SCOTUS to Decide Whether to Hear NY Rent Control Cases

The Court’s decision could establish nationwide precedent for rent control.

By Ayiesha Beverly |

3 minute read

Update (2/21/2024): On February 20, On February 20, 2024, the Supreme Court of the United States (SCOTUS) denied petitions for writs of certiorari in 74 Pinehurst LLC, et al. v. New York and 335-7 LLC, et al. v. New York. Read more.

On September 26, 2023, the Supreme Court of the United States (SCOTUS) will determine whether it grants review petitions, also known as "cert petitions," for two significant rent control cases: Community Housing Improvement Program, et al. v. City of New York, New York (CHIP v. NYC) and 74 Pinehurst LLC, et al. v. New York, et al. (74 Pinehurst). These cases hold the potential to shape the trajectory of rent control not just within New York, but also establish a precedent for rent control regulations nationwide, contingent upon SCOTUS' decision to review them.

NAA and Industry Stakeholders File Joint Amicus Brief

The National Apartment Association (NAA) alongside the National Association of Home Builders, the National Association of Realtors and the Mortgage Bankers Association (the coalition) filed a "friend of the court" brief in both cases, supporting CHIP and 74 Pinehurst's requests for review. The coalition's brief explains the negative effects rent control laws have on the housing market and how such government restrictions encroach on private property rights in violation of the Takings Clause of the Fifth Amendment.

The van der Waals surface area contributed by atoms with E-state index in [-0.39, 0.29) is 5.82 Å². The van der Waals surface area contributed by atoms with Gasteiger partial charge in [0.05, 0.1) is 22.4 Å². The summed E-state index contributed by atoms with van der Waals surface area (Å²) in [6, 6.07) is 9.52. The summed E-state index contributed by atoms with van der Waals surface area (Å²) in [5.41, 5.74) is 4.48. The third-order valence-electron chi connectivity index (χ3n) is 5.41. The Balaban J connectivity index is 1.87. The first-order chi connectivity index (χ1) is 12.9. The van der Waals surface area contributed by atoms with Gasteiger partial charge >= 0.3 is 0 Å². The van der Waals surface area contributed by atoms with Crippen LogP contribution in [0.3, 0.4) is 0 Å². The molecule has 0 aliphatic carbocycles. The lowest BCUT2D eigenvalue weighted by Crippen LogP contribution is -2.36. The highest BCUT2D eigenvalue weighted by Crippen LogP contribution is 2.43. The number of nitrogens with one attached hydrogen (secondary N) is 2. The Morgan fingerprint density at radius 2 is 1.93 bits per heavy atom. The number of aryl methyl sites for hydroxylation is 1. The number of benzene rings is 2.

Missed Opportunity & The Process

In 2012, the SCOTUS passed on the opportunity to settle New York’s rent control debate when it declined to hear Harmon v. Kimmel (petition denied), a case that also challenged the constitutionality of rent control. The reason for the denial is unknown, as SCOTUS denied the petition without comment or explanation.

With another opportunity approaching later this month, only four of the nine justices must vote to grant a petition for review. This is a "guiding principle" the justices use to determine whether they will hear a case. It is frequently reported that SCOTUS grants review to fewer than 100 of the over 7,000 petitions for review received each term.

If the SCOTUS grants review, the cases will enter the “merits stage.” Here, the parties file briefs on the merits of the case. Once the briefing phase is completed, the SCOTUS schedules the case for oral arguments.

What's Next? 

The numerous friends of the court briefs that accompany the cert petitions in each case underscore the substantial and rightful attention these two cases have garnered. It’s now up to the SCOTUS, which has the power to not only grant certiorari but also to definitively conclude the debate on rent control and reaffirm the property rights of housing providers nationwide. A favorable Supreme Court ruling would compel policymakers to address the housing shortage and affordability challenges with effective solutions, moving beyond the ineffective approach of continually implementing rent control.